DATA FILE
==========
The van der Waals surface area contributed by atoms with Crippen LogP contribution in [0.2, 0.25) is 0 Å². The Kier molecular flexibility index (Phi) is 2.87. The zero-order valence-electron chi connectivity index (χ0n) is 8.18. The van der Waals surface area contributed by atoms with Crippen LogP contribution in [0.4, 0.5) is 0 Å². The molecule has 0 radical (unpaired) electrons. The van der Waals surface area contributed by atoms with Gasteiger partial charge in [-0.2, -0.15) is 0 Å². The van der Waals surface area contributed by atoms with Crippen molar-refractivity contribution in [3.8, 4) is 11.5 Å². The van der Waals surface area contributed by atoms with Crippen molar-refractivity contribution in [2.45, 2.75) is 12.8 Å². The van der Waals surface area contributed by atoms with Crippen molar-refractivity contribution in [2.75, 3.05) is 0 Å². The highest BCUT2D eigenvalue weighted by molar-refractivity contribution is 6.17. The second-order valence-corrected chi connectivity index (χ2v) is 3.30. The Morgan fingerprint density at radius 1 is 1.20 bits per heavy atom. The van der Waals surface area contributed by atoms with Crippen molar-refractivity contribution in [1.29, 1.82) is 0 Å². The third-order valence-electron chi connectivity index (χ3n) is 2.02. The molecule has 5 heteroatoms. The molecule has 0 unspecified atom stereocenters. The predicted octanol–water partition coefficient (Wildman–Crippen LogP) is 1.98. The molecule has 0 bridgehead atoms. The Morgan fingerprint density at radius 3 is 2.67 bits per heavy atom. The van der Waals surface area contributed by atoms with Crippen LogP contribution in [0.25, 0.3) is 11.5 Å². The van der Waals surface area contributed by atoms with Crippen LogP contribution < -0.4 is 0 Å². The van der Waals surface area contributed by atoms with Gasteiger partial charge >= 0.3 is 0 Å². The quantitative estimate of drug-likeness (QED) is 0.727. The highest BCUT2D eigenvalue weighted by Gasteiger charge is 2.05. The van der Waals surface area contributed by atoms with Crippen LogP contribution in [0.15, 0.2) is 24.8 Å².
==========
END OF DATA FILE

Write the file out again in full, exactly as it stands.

The van der Waals surface area contributed by atoms with Crippen LogP contribution in [0.2, 0.25) is 0 Å². The Kier molecular flexibility index (Phi) is 2.87. The zero-order valence-electron chi connectivity index (χ0n) is 8.18. The van der Waals surface area contributed by atoms with Crippen LogP contribution in [0.4, 0.5) is 0 Å². The molecule has 0 radical (unpaired) electrons. The van der Waals surface area contributed by atoms with Gasteiger partial charge in [-0.2, -0.15) is 0 Å². The van der Waals surface area contributed by atoms with Crippen molar-refractivity contribution in [3.8, 4) is 11.5 Å². The van der Waals surface area contributed by atoms with Crippen molar-refractivity contribution in [2.45, 2.75) is 12.8 Å². The van der Waals surface area contributed by atoms with Crippen molar-refractivity contribution in [2.75, 3.05) is 0 Å². The highest BCUT2D eigenvalue weighted by molar-refractivity contribution is 6.17. The second-order valence-corrected chi connectivity index (χ2v) is 3.30. The Morgan fingerprint density at radius 1 is 1.20 bits per heavy atom. The van der Waals surface area contributed by atoms with Crippen molar-refractivity contribution in [1.29, 1.82) is 0 Å². The third-order valence-electron chi connectivity index (χ3n) is 2.02. The molecule has 5 heteroatoms. The molecule has 0 unspecified atom stereocenters. The predicted octanol–water partition coefficient (Wildman–Crippen LogP) is 1.98. The molecule has 0 bridgehead atoms. The Morgan fingerprint density at radius 3 is 2.67 bits per heavy atom. The van der Waals surface area contributed by atoms with Crippen LogP contribution in [0.25, 0.3) is 11.5 Å². The van der Waals surface area contributed by atoms with Crippen LogP contribution < -0.4 is 0 Å². The van der Waals surface area contributed by atoms with Gasteiger partial charge >= 0.3 is 0 Å². The quantitative estimate of drug-likeness (QED) is 0.727. The highest BCUT2D eigenvalue weighted by Gasteiger charge is 2.05. The van der Waals surface area contributed by atoms with Crippen LogP contribution in [0.15, 0.2) is 24.8 Å².